#include <iostream> #include <thread> #include <chrono> #include <mutex> #include <condition_variable> using namespace std; condition_variable cv; int value; void read_value() { cin >> value; cv.notify_one(); } int main () { cout << "Please enter the input: "; thread th (read_value); mutex mtx; unique_lock<mutex> lck(mtx); while (cv.wait_for(lck,chrono::seconds(2))==cv_status::timeout) { cout << "\nTime-Out:...

Adapted from @Jaime's answer here: http://stackoverflow.com/a/14314054/553404 import numpy as np def rolling_sum(a, n=4) : ret = np.cumsum(a, axis=1, dtype=float) ret[:, n:] = ret[:, n:] - ret[:, :-n] return ret[:, n - 1:] M = np.array([[0., 0., 0., 0., 0., 1., 1., 0., 1., 1., 1., 0., 0.], [0., 0., 1.,...

sql,google-bigquery,sliding-window

The BigQuery documentation doesn't do a good job of explaining the complexity of window functions that the tool supports because it doesn't specify what expressions can appear after ROWS or RANGE. It actually supports the SQL 2003 standard for window functions, which you can find documented other places on the...

python,numpy,scipy,filtering,sliding-window

Your approach is correct, but as you note, it is way too slow for the task at hand. Consider how large your task is in the numerically best implementation (not bothering about boundary values): def kurt(X, w): n, m = X.shape K = np.zeros_like(X) for i in xrange(w, n-w): #...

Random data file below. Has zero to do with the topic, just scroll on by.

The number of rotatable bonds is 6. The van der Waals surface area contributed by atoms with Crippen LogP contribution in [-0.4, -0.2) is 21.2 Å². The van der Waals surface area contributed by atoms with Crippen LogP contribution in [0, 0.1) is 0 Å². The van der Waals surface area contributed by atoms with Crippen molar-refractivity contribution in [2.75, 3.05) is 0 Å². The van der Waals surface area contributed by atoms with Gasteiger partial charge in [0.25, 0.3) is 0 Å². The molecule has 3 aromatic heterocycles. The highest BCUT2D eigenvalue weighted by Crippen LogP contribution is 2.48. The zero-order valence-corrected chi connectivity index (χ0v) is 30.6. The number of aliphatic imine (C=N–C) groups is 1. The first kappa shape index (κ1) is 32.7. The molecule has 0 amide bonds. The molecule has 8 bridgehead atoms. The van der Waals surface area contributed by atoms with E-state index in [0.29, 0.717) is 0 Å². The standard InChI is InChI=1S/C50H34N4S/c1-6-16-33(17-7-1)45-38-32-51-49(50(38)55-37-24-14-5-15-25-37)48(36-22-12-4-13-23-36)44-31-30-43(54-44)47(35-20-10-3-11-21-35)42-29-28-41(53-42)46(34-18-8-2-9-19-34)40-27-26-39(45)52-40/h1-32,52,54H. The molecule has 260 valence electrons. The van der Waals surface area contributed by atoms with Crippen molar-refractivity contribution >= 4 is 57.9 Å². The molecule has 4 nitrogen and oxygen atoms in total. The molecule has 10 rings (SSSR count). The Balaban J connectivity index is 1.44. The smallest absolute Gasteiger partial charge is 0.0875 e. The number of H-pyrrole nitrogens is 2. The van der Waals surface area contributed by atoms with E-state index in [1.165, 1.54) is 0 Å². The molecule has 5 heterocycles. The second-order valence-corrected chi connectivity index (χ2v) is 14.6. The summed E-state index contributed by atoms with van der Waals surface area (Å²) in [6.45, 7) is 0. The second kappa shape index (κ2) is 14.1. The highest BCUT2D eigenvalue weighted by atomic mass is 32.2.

Here is a O(N * M) solution. Let's fix the lower row(r). If the maximum for all rows between r - K and r is known for every column, this problem can be reduced to a well-known sliding window maximum problem. So it is possible to compute the answer for...

algorithm,dataset,moving-average,sliding-window

If the data length is n and window size m, then here's an O(n log m) solution using sorted-maps. (defn freqs "Like frequencies but uses a sorted map" [coll] (reduce (fn [counts x] (assoc counts x (inc (get counts x 0)))) (sorted-map) coll)) (defn rng "Return max - min value...

python,numpy,computer-vision,sliding-window

It might be easier for you to understand what's going on if you try using flatten=False to create a 'grid' of windows onto the image: import numpy as np from scipy.misc import lena from matplotlib import pyplot as plt img = lena() print(img.shape) # (512, 512) # make a 64x64...